FAQ — About Saxon Math Books

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Readers often write to ask for advice as they try to decide: which Saxon Math books to use; which specific books should be used for each specific school year; and where to purchase the hard-backed Saxon books (Saxon 54 — Calculus and Physics.)

The following are my personal opinions, developed while homeschooling our son using Saxon Math books 76 through physics; from discussions with other homeschooling parents; and during my decade of using Saxon Math books for special education students in public schools.

How do we know where to start our children in the sequence of Saxon Math books?

I make my decisions in two ways. First, at the Saxon website I print out the appropriate placement test and have the child take it as instructed. I then use the test results and accompanying suggestions to choose the book that should best meet the child’s needs.

When the child begins working in the recommended book, I carefully observe the process to note if the book is a good fit for the child’s skill level. If the early lessons in the book prove to be too easy for the child, I change my plan, setting the book aside while I administer one test after another until the child scores less than 85—90%. At that point, I put the child back into the book — for the lessons covered by that specific test, and I begin instruction at that point. I remain attuned to the child, and flexible in my thinking, as I decide whether the child’s existing, and developing, skill base warrants slower or more rapid progress through each book.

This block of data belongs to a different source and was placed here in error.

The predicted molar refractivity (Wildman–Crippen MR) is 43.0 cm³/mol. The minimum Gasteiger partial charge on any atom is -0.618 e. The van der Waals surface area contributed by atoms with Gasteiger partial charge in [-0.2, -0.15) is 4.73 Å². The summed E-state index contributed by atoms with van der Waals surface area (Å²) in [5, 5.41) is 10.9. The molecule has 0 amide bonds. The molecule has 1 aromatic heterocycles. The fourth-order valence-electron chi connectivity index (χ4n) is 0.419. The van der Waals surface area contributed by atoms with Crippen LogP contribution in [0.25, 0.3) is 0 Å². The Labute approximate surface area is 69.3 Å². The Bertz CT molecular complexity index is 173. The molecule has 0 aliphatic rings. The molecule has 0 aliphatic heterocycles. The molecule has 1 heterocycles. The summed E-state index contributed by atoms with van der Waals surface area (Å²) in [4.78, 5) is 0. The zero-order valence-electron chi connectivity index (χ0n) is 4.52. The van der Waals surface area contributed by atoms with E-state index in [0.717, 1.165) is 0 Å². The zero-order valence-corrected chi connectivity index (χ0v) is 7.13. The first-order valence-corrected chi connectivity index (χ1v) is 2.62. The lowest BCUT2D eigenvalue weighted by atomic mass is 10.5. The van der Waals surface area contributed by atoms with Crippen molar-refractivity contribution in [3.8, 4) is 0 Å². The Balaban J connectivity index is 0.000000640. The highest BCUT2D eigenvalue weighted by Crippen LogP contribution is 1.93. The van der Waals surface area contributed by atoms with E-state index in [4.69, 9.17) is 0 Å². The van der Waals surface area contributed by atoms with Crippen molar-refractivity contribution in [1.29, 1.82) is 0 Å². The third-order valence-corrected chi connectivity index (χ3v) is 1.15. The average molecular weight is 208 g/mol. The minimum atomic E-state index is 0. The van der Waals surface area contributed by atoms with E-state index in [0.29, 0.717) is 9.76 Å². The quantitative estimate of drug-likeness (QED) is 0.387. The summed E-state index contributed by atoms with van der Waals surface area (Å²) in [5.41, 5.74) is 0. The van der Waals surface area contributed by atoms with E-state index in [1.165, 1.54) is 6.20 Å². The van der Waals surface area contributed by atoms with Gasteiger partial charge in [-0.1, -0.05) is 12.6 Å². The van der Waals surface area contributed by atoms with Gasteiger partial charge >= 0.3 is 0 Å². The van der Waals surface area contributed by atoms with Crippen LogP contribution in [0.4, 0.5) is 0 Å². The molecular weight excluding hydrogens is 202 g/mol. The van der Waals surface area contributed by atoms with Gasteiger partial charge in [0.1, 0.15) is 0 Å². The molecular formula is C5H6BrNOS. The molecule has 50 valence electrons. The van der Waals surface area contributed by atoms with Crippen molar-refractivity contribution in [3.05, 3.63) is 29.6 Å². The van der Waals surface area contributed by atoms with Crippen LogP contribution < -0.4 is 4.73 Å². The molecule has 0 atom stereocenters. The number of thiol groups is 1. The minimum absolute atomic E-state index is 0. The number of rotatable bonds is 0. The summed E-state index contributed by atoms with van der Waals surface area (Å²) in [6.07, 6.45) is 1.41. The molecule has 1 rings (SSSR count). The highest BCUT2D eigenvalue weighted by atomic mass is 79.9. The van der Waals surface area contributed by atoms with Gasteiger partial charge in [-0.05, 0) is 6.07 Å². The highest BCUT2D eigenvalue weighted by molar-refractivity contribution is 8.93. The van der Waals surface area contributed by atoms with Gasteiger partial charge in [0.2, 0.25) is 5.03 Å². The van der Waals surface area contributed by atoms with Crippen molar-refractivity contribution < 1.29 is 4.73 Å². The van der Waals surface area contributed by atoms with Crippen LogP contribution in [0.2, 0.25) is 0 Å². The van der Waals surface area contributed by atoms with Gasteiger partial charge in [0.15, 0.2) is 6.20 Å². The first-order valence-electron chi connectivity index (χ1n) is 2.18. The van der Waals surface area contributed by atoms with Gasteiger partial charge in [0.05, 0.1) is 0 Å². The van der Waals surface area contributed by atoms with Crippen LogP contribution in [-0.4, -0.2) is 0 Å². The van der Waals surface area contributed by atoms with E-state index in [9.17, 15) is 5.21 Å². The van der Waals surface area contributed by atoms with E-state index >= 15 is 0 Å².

What sequence should be followed in using the various Saxon books?

On this issue, I find that Saxon does not even agree with itself. On one part of their website, they say to use the Saxon 87 book and if the child does well, to skip the Algebra book and move directly into Algebra I.

However, the placement chart that has been up at the site for as long as I have been going there, does not support that advice and neither do I. It has always been my understanding, as well as my observation from using Saxon 87 in my classroom, that the 87 book is more or less a remedial book. I was advised that if a student has done well in Saxon 65 and Saxon 76, one should skip Saxon 87 and place the child directly into Saxon Algebra (pre-algebra). I have found that advice to work well for my students, as well as for my son.